COVID-19: Isolation vs Quarantine- Why, when and how long

If you test postive for COVID-19, stay home for at least 5 days, whether vaccinated or not, and wear a mask for 10 days.

face masks in various colors and shapes

COVID-19 Vaccine Booster Shots

Updated Oct. 27, 2021 by the CDC

As you’ve learned by now, nothing is ever final when it come to the SARS-CoV-2 pandemic, although we hope and pray someday it will. For now there is another new recommendation for receiving a “booster dose” of the COVID vaccines; now boosters are approved for all medically eligible recipients who received any one of the 3 approved vaccines.

IF YOU RECEIVED
Pfizer-BioNTech or Moderna


You are eligible for a booster if you are:

When to get a booster:
At least 6 months after your second shot

Which booster should you get?
Any of the COVID-19 vaccines authorized in the United States

IF YOU RECEIVED
Johnson & Johnson’s Janssen


You are eligible for a booster if you are:
18 years or older

When to get a booster:
At least 2 months after your shot

Which booster should you get?
Any of the COVID-19 vaccines authorized in the United States

You may choose which COVID-19 vaccine you receive as a booster shot.

Some people may have a preference for the vaccine type that they originally received, and others may prefer to get a different booster. CDC’s recommendations now allow for this type of mix and match dosing for booster shots.

mRNA vaccines vs traditional vaccines work differently
RNA Vaccines vs Traditional Vaccines

Previous COVID-19 updates

Breaking news – Vaccination in pregnancy

August 11, 2021
  • COVID-19 vaccination is recommended for all people 12 years and older, including people who are pregnant, breastfeeding, trying to get pregnant now, or might become pregnant in the future.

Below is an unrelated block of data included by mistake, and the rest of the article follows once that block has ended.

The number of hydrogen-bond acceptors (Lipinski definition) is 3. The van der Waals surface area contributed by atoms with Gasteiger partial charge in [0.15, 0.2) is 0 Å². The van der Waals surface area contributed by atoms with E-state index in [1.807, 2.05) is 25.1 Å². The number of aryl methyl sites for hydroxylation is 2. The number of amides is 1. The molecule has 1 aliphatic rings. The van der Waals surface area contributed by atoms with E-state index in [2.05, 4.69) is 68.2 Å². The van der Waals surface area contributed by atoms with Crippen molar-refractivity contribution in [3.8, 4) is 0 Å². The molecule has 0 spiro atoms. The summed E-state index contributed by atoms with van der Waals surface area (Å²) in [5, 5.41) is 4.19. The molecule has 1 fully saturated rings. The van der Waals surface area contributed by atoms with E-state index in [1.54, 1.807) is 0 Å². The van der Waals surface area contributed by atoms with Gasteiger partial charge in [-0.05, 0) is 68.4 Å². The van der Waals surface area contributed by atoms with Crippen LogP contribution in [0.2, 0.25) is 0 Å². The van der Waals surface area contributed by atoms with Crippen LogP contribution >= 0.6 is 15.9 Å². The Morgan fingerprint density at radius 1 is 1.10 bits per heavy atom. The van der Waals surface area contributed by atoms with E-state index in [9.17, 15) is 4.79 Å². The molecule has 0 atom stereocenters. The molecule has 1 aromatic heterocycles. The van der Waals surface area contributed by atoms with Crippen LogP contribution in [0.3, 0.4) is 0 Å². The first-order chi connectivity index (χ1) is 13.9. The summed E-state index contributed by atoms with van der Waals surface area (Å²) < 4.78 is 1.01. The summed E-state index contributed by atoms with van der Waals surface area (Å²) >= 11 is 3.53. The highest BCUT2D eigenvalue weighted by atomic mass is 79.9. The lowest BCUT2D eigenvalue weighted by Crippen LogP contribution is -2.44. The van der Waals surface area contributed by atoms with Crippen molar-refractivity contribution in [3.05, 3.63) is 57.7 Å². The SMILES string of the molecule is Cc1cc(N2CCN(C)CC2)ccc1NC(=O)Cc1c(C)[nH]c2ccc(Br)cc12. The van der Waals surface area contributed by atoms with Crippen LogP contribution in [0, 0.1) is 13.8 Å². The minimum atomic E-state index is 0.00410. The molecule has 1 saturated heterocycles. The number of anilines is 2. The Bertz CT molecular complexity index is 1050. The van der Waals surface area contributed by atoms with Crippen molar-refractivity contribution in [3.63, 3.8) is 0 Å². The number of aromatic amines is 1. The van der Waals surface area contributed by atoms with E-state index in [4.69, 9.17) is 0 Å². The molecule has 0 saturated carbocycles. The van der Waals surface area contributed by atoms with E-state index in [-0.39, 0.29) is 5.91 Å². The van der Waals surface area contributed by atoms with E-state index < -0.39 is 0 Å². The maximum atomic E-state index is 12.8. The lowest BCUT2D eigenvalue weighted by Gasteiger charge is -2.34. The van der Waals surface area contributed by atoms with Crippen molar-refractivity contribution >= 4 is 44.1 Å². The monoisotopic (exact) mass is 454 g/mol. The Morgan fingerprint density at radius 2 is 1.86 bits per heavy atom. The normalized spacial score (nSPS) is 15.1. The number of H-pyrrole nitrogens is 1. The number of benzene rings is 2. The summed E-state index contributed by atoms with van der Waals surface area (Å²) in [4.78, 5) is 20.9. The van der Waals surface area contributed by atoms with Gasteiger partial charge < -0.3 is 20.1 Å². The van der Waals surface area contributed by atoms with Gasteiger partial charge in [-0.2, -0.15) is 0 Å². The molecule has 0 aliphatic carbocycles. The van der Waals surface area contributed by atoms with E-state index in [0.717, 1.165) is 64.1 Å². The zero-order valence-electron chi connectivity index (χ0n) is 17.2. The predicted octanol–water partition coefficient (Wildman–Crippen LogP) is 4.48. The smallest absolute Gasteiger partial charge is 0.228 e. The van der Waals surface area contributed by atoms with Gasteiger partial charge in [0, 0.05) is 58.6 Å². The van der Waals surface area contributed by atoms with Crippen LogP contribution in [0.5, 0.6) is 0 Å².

• Evidence about the safety and effectiveness of COVID-19 vaccination during pregnancy has been growing. These data suggest that the benefits of receiving a COVID-19 vaccine outweigh any known or potential risks of vaccination during pregnancy.
  • There is currently no evidence that any vaccines, including COVID-19 vaccines, cause fertility problems in women or men.

Breaking news-COVID-19 Vaccines for Moderately to Severely Immunocompromised People

August 13, 2021

CDC now recommends that people whose immune systems are compromised moderately to severely should receive an additional dose of mRNA COVID-19 vaccine after the initial 2 doses. Widespread vaccination is a critical tool to help stop the pandemic. Read CDC’s statement.

Author: Aletha Cress Oglesby, M.D.

As a family physician, I explore the HEART of HEALTH in my work, recreation, community, and through writing. My blog, Watercress Words, informs and inspires us to live in health. I believe we can turn our health challenges into healthy opportunities. When we do, we can share the HEART of health with our families, communities, and the world. Come explore and share with me.

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